Saturday Styling: Styling a Small Entryway

Styling is unquestionably one of my favorite pastimes. What started out as a brief "how to style a small entryway" tutorial, quickly turned into "a small entryway styled 4 ways" blog post. And with all the hurdles I encountered over the past few weeks of putting this post together, I feel it's going to be that much more useful to all of you guys! Let's get to the breakdown.

So, when styling any space, the first consideration must be function. Consider all the solutions you need from your space, whether it be storage, organization or just another spot to put pretty thing. This is especially true if you're working with less space than most.

At our house, we use our garage door to come and go, so our front door is considered secondary. It only gets used when we go out to check the mailbox and to let in guests, but it is where we drop our keys and get a last look at ourselves when we're headed out. It's the very center of our home, getting passed at least 10 times a day, so ultimately, I just want it to be pretty!

Our entryway consists of two areas: a small vestibule area where the door swings in and you actually come into our home and then a little 4 ft wide extension of wall space just beyond the vestibule.

Because of the way the door swings in, there's no room to put any type of furniture in the vestibule, so I utilize the extended wall space to set up our entry needs....and for the purpose of this post...four different ways! And, although each way incorporates of all of the same elements: an entry table or cabinet, a source for ambient light, a place for keys, a plant and a spot for either a piece of art or a mirror, they all have a different vibe that I love. 


Look #1 showcases a few of my favorite things: a vintage radio cabinet that's been passed down from my great-grandmother, a very special piece of art from my artist bae,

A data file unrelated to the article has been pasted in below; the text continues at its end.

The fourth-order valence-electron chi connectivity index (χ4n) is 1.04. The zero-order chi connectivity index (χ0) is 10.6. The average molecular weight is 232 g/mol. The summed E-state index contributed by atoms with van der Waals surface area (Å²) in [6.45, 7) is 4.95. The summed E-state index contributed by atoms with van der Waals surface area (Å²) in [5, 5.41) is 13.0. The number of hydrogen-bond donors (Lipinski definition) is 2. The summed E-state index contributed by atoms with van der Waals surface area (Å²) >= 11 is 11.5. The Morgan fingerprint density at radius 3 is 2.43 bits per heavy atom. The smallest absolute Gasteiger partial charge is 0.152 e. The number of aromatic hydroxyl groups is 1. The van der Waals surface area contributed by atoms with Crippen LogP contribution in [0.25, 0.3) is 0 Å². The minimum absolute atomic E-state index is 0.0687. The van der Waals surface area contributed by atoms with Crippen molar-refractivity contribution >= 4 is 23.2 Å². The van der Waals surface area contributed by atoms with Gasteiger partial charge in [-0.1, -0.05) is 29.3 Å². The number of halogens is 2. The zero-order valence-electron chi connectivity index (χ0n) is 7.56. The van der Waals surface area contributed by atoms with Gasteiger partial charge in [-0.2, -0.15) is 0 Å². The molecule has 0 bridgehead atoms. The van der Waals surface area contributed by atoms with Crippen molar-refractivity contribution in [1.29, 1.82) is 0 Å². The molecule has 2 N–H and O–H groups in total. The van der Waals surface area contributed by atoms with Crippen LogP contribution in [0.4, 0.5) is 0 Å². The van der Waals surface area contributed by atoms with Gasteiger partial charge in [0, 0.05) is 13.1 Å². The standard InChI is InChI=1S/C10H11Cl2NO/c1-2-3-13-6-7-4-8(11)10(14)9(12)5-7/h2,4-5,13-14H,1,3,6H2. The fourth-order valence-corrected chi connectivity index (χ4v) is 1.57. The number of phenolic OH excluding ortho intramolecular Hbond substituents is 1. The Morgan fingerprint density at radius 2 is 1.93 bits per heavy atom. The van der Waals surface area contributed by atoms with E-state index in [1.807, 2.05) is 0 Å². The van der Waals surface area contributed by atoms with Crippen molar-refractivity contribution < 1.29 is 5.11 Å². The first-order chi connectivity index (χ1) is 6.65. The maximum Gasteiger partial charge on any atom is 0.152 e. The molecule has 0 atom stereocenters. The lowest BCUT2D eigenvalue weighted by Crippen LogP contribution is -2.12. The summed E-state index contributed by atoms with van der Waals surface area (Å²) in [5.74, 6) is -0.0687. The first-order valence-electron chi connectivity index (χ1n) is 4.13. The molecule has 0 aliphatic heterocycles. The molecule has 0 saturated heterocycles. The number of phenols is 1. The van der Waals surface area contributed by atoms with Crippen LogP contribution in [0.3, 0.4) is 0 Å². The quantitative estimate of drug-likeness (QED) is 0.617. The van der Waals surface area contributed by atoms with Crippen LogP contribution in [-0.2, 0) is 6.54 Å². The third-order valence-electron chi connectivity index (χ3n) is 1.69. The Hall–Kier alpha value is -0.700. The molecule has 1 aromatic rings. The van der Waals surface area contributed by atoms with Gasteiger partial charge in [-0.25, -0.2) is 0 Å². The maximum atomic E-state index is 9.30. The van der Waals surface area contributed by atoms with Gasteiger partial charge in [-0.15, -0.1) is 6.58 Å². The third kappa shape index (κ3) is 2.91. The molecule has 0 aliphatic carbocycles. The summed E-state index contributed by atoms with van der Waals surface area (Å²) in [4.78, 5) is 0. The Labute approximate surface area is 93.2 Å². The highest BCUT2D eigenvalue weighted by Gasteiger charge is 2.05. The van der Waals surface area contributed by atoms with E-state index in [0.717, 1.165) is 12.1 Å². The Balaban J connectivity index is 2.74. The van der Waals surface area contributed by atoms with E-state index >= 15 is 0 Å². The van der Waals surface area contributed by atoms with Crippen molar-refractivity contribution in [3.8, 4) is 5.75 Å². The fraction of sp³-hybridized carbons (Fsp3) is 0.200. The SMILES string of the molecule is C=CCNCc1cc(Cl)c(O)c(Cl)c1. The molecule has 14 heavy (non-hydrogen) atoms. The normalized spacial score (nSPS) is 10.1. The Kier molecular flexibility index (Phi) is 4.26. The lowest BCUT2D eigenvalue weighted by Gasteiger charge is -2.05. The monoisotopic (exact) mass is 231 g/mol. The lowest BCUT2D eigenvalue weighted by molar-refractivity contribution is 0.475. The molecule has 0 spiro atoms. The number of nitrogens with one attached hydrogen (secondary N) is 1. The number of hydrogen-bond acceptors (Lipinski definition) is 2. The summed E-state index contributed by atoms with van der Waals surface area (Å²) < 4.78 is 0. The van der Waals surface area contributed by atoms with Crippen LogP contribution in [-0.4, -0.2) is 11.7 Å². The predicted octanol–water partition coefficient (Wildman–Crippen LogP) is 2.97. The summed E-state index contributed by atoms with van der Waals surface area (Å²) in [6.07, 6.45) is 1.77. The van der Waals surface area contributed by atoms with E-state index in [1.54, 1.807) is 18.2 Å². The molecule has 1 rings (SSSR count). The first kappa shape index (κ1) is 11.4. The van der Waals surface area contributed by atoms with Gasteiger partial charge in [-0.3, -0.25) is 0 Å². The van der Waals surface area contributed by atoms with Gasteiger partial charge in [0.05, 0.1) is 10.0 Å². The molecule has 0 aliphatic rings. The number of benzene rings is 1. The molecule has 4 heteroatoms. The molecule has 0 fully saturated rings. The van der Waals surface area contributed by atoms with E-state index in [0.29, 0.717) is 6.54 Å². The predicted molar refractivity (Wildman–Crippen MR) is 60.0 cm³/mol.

Frances E. Berr

y, a few of my plant babies and a pom pom tassel from the hub's and my spring break trip to Cabo this past spring.

- Lots of black, brass and quirky pops of color

- Boxy furniture and art are counter-balanced with rounded lamps, bowls and planters

- Varying heights, tones and textures keep things visually interesting, causing the eye to wonder, taking in all the details


Look #2 is a lot cleaner and more refined than look #1. The minimal art allows the eye to rest, yet still provides a visual foundation for the rest of the vignette.

- Inexpensive DIY art (tutorial coming soon)

- Unexpected way to display a collection. A few of my Asian calligraphy brushes add a ton of personality to the perfect touch of color.

- Saving a valuable surface space by incorporating a floor lamp.


Look #3 is an example of the phrase "small but mighty". Even without a substantial cabinet with ample surface area, this vignette functions just a great as the others...and looks just as good too!

- A small vintage telephone table can still catch keys, mail and a pretty vase of flowers.

- A round, over-sized mirror brings a sense of weight and grounds the vignette

- The organic shape of the cactus breaks up the repetitive vertical lines of the table legs and lamp


Look #4 is quite the departure from looks 1-3. Outside of the artwork, there are very few elements of black, giving the look a lighter, almost fresh feel.

- Just like in look #1, I balance the boxy cabinet and square art with more round, organic shaped elements, like the dome lamp, ceramic bowl and the grapewood branch.

- The colors of frame of the art, the grapewood branch and the books are all of similar tones, creating a consistent color story

- I added the white ceramic garden stool to 1. bring more of the white down to the floor 2. have an additional surface for a purse or backpack 3. hide the lamp cord


1. Hang your art/mirrors no more than about 6 inches above the furniture surface. You don't want them touching, but close enough to feel connected.

2. Try to incorporate a lighting source, like a table lamp. If you're short on surface space, opt for a floor lamp.

3. Always include something personal. A framed family photo or a small collection of seashells gathered on vacations instantly provide a sign of life and love.

4. Add another sign of life...a plant!

5. Play with various heights to create visual interest. Take look 1 for example. Look at how many varying heights are incorporated into this look. The top of the art, the top of the snake plant, the tops of the caligraphy brushes and the lamp, the tops of the planters, the top of the cabinet, the top of the dracena plant,  he top of its planter and then the floor.